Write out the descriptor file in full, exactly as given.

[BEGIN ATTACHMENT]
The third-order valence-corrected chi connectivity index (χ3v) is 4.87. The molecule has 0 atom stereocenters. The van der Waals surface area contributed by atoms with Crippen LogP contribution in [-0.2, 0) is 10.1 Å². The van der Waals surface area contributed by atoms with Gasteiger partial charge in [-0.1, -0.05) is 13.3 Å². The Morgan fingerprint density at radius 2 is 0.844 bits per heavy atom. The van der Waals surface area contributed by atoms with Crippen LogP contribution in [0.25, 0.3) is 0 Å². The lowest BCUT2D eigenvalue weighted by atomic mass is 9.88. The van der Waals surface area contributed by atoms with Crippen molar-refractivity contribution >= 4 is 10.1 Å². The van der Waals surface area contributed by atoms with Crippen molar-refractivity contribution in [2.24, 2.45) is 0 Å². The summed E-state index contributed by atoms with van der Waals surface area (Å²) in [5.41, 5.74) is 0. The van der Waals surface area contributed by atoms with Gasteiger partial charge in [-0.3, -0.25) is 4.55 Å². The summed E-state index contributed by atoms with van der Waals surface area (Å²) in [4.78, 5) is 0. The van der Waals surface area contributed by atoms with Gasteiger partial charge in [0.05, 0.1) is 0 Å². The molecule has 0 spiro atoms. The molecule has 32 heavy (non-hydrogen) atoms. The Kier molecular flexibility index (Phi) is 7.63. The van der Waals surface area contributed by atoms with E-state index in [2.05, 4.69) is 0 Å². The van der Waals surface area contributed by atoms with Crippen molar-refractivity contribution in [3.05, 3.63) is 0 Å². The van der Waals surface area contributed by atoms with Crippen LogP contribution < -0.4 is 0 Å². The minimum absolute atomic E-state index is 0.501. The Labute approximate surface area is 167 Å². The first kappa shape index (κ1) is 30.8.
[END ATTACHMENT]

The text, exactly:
The third-order valence-corrected chi connectivity index (χ3v) is 4.87. The molecule has 0 atom stereocenters. The van der Waals surface area contributed by atoms with Crippen LogP contribution in [-0.2, 0) is 10.1 Å². The van der Waals surface area contributed by atoms with Gasteiger partial charge in [-0.1, -0.05) is 13.3 Å². The Morgan fingerprint density at radius 2 is 0.844 bits per heavy atom. The van der Waals surface area contributed by atoms with Crippen LogP contribution in [0.25, 0.3) is 0 Å². The lowest BCUT2D eigenvalue weighted by atomic mass is 9.88. The van der Waals surface area contributed by atoms with Crippen molar-refractivity contribution >= 4 is 10.1 Å². The van der Waals surface area contributed by atoms with Crippen molar-refractivity contribution in [2.24, 2.45) is 0 Å². The summed E-state index contributed by atoms with van der Waals surface area (Å²) in [5.41, 5.74) is 0. The van der Waals surface area contributed by atoms with Gasteiger partial charge in [-0.3, -0.25) is 4.55 Å². The summed E-state index contributed by atoms with van der Waals surface area (Å²) in [4.78, 5) is 0. The van der Waals surface area contributed by atoms with Gasteiger partial charge in [0.05, 0.1) is 0 Å². The molecule has 0 spiro atoms. The molecule has 32 heavy (non-hydrogen) atoms. The Kier molecular flexibility index (Phi) is 7.63. The van der Waals surface area contributed by atoms with E-state index in [2.05, 4.69) is 0 Å². The van der Waals surface area contributed by atoms with Crippen molar-refractivity contribution in [3.05, 3.63) is 0 Å². The van der Waals surface area contributed by atoms with Crippen LogP contribution < -0.4 is 0 Å². The minimum absolute atomic E-state index is 0.501. The Labute approximate surface area is 167 Å². The first kappa shape index (κ1) is 30.8.